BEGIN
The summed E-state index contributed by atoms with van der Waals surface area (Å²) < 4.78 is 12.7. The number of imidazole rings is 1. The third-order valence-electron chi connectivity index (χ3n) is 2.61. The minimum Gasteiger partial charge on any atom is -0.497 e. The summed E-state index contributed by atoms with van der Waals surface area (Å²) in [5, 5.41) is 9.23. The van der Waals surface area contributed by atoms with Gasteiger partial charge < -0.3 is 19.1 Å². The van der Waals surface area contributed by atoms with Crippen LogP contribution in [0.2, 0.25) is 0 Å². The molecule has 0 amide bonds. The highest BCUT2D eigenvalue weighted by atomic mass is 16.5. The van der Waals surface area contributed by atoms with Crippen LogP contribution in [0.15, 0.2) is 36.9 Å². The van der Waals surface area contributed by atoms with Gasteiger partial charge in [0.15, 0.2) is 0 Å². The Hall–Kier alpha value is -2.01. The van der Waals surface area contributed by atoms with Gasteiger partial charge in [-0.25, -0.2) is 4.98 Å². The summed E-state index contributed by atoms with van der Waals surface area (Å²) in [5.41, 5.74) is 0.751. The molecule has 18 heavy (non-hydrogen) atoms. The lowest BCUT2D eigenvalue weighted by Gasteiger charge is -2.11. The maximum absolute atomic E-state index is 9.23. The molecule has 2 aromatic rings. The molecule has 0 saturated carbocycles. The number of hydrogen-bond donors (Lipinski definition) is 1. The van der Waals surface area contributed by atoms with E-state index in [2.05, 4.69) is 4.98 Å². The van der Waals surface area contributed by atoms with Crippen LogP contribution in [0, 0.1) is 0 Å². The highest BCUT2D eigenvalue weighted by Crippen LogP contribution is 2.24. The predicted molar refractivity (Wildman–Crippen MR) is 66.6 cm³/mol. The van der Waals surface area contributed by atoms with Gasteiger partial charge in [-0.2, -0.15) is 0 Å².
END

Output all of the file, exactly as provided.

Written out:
The summed E-state index contributed by atoms with van der Waals surface area (Å²) < 4.78 is 12.7. The number of imidazole rings is 1. The third-order valence-electron chi connectivity index (χ3n) is 2.61. The minimum Gasteiger partial charge on any atom is -0.497 e. The summed E-state index contributed by atoms with van der Waals surface area (Å²) in [5, 5.41) is 9.23. The van der Waals surface area contributed by atoms with Gasteiger partial charge < -0.3 is 19.1 Å². The van der Waals surface area contributed by atoms with Crippen LogP contribution in [0.2, 0.25) is 0 Å². The molecule has 0 amide bonds. The highest BCUT2D eigenvalue weighted by atomic mass is 16.5. The van der Waals surface area contributed by atoms with Crippen LogP contribution in [0.15, 0.2) is 36.9 Å². The van der Waals surface area contributed by atoms with Gasteiger partial charge in [0.15, 0.2) is 0 Å². The Hall–Kier alpha value is -2.01. The van der Waals surface area contributed by atoms with Gasteiger partial charge in [-0.25, -0.2) is 4.98 Å². The summed E-state index contributed by atoms with van der Waals surface area (Å²) in [5.41, 5.74) is 0.751. The molecule has 18 heavy (non-hydrogen) atoms. The lowest BCUT2D eigenvalue weighted by Gasteiger charge is -2.11. The maximum absolute atomic E-state index is 9.23. The molecule has 2 aromatic rings. The molecule has 0 saturated carbocycles. The number of hydrogen-bond donors (Lipinski definition) is 1. The van der Waals surface area contributed by atoms with E-state index in [2.05, 4.69) is 4.98 Å². The van der Waals surface area contributed by atoms with Crippen LogP contribution in [0, 0.1) is 0 Å². The highest BCUT2D eigenvalue weighted by Crippen LogP contribution is 2.24. The predicted molar refractivity (Wildman–Crippen MR) is 66.6 cm³/mol. The van der Waals surface area contributed by atoms with Gasteiger partial charge in [-0.2, -0.15) is 0 Å².